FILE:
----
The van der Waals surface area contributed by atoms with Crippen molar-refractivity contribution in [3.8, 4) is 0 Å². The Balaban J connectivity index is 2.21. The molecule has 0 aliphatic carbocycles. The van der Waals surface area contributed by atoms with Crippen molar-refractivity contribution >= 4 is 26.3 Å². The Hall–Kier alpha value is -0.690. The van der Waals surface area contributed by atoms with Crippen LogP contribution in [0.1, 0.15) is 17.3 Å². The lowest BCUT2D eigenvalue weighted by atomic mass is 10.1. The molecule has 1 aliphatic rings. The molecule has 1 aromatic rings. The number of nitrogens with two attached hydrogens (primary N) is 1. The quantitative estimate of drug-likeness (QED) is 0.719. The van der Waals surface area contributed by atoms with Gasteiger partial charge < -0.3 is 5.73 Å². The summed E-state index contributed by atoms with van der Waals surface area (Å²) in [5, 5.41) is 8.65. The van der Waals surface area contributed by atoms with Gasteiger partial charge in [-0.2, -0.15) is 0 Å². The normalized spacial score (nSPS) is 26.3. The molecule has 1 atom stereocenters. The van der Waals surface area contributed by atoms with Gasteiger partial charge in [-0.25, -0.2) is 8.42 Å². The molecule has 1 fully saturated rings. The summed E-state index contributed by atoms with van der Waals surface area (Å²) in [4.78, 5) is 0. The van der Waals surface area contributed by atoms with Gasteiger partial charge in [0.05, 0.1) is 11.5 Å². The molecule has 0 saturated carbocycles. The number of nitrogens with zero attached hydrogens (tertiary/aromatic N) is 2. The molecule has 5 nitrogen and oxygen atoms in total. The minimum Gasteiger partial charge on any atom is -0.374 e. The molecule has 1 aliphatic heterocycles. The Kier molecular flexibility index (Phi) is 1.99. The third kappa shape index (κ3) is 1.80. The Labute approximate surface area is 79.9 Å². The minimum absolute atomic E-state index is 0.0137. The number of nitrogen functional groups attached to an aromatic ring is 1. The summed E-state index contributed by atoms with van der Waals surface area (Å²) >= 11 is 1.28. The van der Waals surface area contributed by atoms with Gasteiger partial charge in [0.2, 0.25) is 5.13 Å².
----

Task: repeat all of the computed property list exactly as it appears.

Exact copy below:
The van der Waals surface area contributed by atoms with Crippen molar-refractivity contribution in [3.8, 4) is 0 Å². The Balaban J connectivity index is 2.21. The molecule has 0 aliphatic carbocycles. The van der Waals surface area contributed by atoms with Crippen molar-refractivity contribution >= 4 is 26.3 Å². The Hall–Kier alpha value is -0.690. The van der Waals surface area contributed by atoms with Crippen LogP contribution in [0.1, 0.15) is 17.3 Å². The lowest BCUT2D eigenvalue weighted by atomic mass is 10.1. The molecule has 1 aliphatic rings. The molecule has 1 aromatic rings. The number of nitrogens with two attached hydrogens (primary N) is 1. The quantitative estimate of drug-likeness (QED) is 0.719. The van der Waals surface area contributed by atoms with Gasteiger partial charge < -0.3 is 5.73 Å². The summed E-state index contributed by atoms with van der Waals surface area (Å²) in [5, 5.41) is 8.65. The van der Waals surface area contributed by atoms with Gasteiger partial charge in [-0.2, -0.15) is 0 Å². The normalized spacial score (nSPS) is 26.3. The molecule has 1 atom stereocenters. The van der Waals surface area contributed by atoms with Gasteiger partial charge in [-0.25, -0.2) is 8.42 Å². The molecule has 1 fully saturated rings. The summed E-state index contributed by atoms with van der Waals surface area (Å²) in [4.78, 5) is 0. The van der Waals surface area contributed by atoms with Gasteiger partial charge in [0.05, 0.1) is 11.5 Å². The molecule has 0 saturated carbocycles. The number of nitrogens with zero attached hydrogens (tertiary/aromatic N) is 2. The molecule has 5 nitrogen and oxygen atoms in total. The minimum Gasteiger partial charge on any atom is -0.374 e. The molecule has 1 aliphatic heterocycles. The Kier molecular flexibility index (Phi) is 1.99. The third kappa shape index (κ3) is 1.80. The Labute approximate surface area is 79.9 Å². The minimum absolute atomic E-state index is 0.0137. The number of nitrogen functional groups attached to an aromatic ring is 1. The summed E-state index contributed by atoms with van der Waals surface area (Å²) >= 11 is 1.28. The van der Waals surface area contributed by atoms with Gasteiger partial charge in [0.2, 0.25) is 5.13 Å².